Hillary Clinton: Private email set up for 'convenience'
Hillary Clinton has told reporters she used private emails out of "convenience" during her time as secretary of state.
But Mrs Clinton said it "would have been better" to have two accounts to separate work and personal emails.
The issue of whether Mrs Clinton breached federal records rules has gained attention as she is expected to announce a run for president.
She is seen as a top contender for the 2016 Democratic nomination.
Mrs Clinton had planned to spend March talking about women's issues - including at a UN speech on Tuesday - before announcing her candidacy in early April, the Associated Press news agency reported.
But she decided to answer questions on Tuesday amid criticism from Republicans and worries from Democratic allies that she was not explaining herself.
At a news conference after Mrs Clinton made a speech at a UN session on empowering women, she told reporters why she set up a private email system during her time as secretary of state.
"I thought using one device would be simpler; obviously, it hasn't worked out that way," she said.
Under US federal law, officials' correspondence is considered to be US government property.
Mrs Clinton said she and her lawyers made the decision over what would be considered personal email when the state department asked for records from former secretaries of state.
The emails deemed personal were about half of the 60,000 emails in total she sent during her time in office.
The state department said it would release the emails they received, about 55,000 printed pages in total, after a review.
Mrs Clinton said no classified material was sent from the private account and said her use of personal email was permitted by the state department.
"I fully complied with every rule," she said.
But she said she had discarded thousands of personal emails, including ones about planning her daughter's wedding and her mother's funeral.
She added the "vast majority" of her emails to state department officials were already automatically recorded because they were in correspondence with official government accounts.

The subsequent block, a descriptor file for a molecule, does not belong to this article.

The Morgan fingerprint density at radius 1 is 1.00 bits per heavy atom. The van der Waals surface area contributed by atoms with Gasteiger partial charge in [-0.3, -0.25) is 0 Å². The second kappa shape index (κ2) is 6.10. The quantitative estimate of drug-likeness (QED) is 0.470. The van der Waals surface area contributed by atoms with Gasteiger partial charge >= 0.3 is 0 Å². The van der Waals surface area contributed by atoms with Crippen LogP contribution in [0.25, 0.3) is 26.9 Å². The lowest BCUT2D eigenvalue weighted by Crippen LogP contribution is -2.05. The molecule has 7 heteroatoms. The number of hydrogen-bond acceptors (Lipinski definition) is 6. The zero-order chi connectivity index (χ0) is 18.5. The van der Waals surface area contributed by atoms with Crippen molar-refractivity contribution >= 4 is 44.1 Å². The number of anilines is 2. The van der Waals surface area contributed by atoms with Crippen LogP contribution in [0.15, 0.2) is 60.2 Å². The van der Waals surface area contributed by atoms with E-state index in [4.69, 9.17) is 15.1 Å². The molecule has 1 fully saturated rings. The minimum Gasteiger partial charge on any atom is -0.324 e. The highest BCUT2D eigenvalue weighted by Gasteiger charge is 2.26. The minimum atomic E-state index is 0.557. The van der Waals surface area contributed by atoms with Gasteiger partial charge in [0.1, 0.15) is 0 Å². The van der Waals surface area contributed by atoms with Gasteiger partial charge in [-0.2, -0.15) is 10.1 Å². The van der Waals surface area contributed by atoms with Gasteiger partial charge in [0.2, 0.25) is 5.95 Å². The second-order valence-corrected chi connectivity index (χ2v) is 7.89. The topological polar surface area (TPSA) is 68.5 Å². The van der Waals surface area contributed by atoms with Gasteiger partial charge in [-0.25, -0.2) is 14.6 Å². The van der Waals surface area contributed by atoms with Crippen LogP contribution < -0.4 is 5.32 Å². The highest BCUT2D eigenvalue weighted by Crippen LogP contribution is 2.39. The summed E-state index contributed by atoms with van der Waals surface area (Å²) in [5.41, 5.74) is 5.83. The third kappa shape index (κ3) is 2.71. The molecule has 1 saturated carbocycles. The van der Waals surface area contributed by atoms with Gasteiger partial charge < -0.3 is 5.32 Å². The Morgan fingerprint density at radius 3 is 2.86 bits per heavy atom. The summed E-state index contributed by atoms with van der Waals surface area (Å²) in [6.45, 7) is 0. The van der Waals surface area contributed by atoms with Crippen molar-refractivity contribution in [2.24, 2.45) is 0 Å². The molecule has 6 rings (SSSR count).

And she said she did not send classified material from her personal email address.
Mrs Clinton's email address was run from a private server set up for her husband, former President Bill Clinton, in their family home in New York - which is guarded by the Secret Service.
She told reporters the contents of the server would remain private.
Representative Trey Gowdy, the Republican leading a committee investigating the deaths of four Americans at a state department facility in Benghazi, Libya, said Mrs Clinton's comments left him with more questions than answers.
Analysis: Kim Ghattas, BBC News Washington Correspondent
Clinton's visit to the UN was supposed to be all about empowering women, 20 years after the former first lady's speech in Beijing about women's rights. No one other than those really passionate about gender equality will remember a word she said on that subject on Tuesday.
That's why it so odd that for someone so devoted to the issue, she chose to make her first comments on the email controversy, in essence her first new conference, at the UN.
There was much criticism of her choice of location, with reporters complaining she was doing everything to make the news conference inaccessible.
In the end, the scrum of journalists was a sight unseen at the UN in years, not since the days preceding the Iraq war, according to UN officials.
While politics often come up during UN news conferences, as foreign ministers or presidents address questions with a home audience in mind, that stage has never been given to someone with no official role representing a country.
The request to use the stake out was made through the US mission at the UN which suggests the Obama administration was keen to lend a helping hand. After all, Obama too exchanged emails with Clinton.
"There remain serious questions about the security of the system she employed from a national security standpoint," Mr Gowdy said.
His committee will be the first to receive the emails after a state department review.
In a separate news conference state department spokeswoman Jen Psaki said a review of Mrs Clinton's emails for publication was likely to take months.
Jen Psaki said on Tuesday that once the review was complete, the emails would be posted online for the public to see.
Passages revealing anything from trade secrets to sensitive national security information could be redacted, in keeping with open records law guidelines.